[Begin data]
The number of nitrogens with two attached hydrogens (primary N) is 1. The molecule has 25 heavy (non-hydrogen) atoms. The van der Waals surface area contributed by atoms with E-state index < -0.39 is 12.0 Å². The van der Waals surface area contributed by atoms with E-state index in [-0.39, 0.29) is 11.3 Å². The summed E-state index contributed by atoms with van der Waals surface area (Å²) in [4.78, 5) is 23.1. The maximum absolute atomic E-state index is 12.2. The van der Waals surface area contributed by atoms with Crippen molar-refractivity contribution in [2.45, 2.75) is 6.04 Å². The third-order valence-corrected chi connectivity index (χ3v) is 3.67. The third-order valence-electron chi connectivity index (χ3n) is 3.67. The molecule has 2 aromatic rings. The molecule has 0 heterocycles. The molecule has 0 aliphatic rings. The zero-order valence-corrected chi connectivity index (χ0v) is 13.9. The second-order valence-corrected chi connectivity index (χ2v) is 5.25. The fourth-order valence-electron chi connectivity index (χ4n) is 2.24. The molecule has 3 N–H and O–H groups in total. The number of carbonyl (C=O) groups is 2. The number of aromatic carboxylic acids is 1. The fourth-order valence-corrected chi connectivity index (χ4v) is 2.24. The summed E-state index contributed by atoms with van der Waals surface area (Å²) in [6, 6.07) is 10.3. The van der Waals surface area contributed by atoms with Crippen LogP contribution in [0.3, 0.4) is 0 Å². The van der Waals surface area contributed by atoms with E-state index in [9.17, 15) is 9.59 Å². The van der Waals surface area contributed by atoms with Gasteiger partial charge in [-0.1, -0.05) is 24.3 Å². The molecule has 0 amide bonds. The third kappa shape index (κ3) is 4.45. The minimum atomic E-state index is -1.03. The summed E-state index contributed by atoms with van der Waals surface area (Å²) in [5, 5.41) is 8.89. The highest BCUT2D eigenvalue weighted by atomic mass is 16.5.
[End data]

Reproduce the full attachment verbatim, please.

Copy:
The number of nitrogens with two attached hydrogens (primary N) is 1. The molecule has 25 heavy (non-hydrogen) atoms. The van der Waals surface area contributed by atoms with E-state index < -0.39 is 12.0 Å². The van der Waals surface area contributed by atoms with E-state index in [-0.39, 0.29) is 11.3 Å². The summed E-state index contributed by atoms with van der Waals surface area (Å²) in [4.78, 5) is 23.1. The maximum absolute atomic E-state index is 12.2. The van der Waals surface area contributed by atoms with Crippen molar-refractivity contribution in [2.45, 2.75) is 6.04 Å². The third-order valence-corrected chi connectivity index (χ3v) is 3.67. The third-order valence-electron chi connectivity index (χ3n) is 3.67. The molecule has 2 aromatic rings. The molecule has 0 heterocycles. The molecule has 0 aliphatic rings. The zero-order valence-corrected chi connectivity index (χ0v) is 13.9. The second-order valence-corrected chi connectivity index (χ2v) is 5.25. The fourth-order valence-electron chi connectivity index (χ4n) is 2.24. The molecule has 3 N–H and O–H groups in total. The number of carbonyl (C=O) groups is 2. The number of aromatic carboxylic acids is 1. The fourth-order valence-corrected chi connectivity index (χ4v) is 2.24. The summed E-state index contributed by atoms with van der Waals surface area (Å²) in [6, 6.07) is 10.3. The van der Waals surface area contributed by atoms with Crippen LogP contribution in [0.3, 0.4) is 0 Å². The van der Waals surface area contributed by atoms with E-state index in [9.17, 15) is 9.59 Å². The van der Waals surface area contributed by atoms with Gasteiger partial charge in [-0.1, -0.05) is 24.3 Å². The molecule has 0 amide bonds. The third kappa shape index (κ3) is 4.45. The minimum atomic E-state index is -1.03. The summed E-state index contributed by atoms with van der Waals surface area (Å²) in [5, 5.41) is 8.89. The highest BCUT2D eigenvalue weighted by atomic mass is 16.5.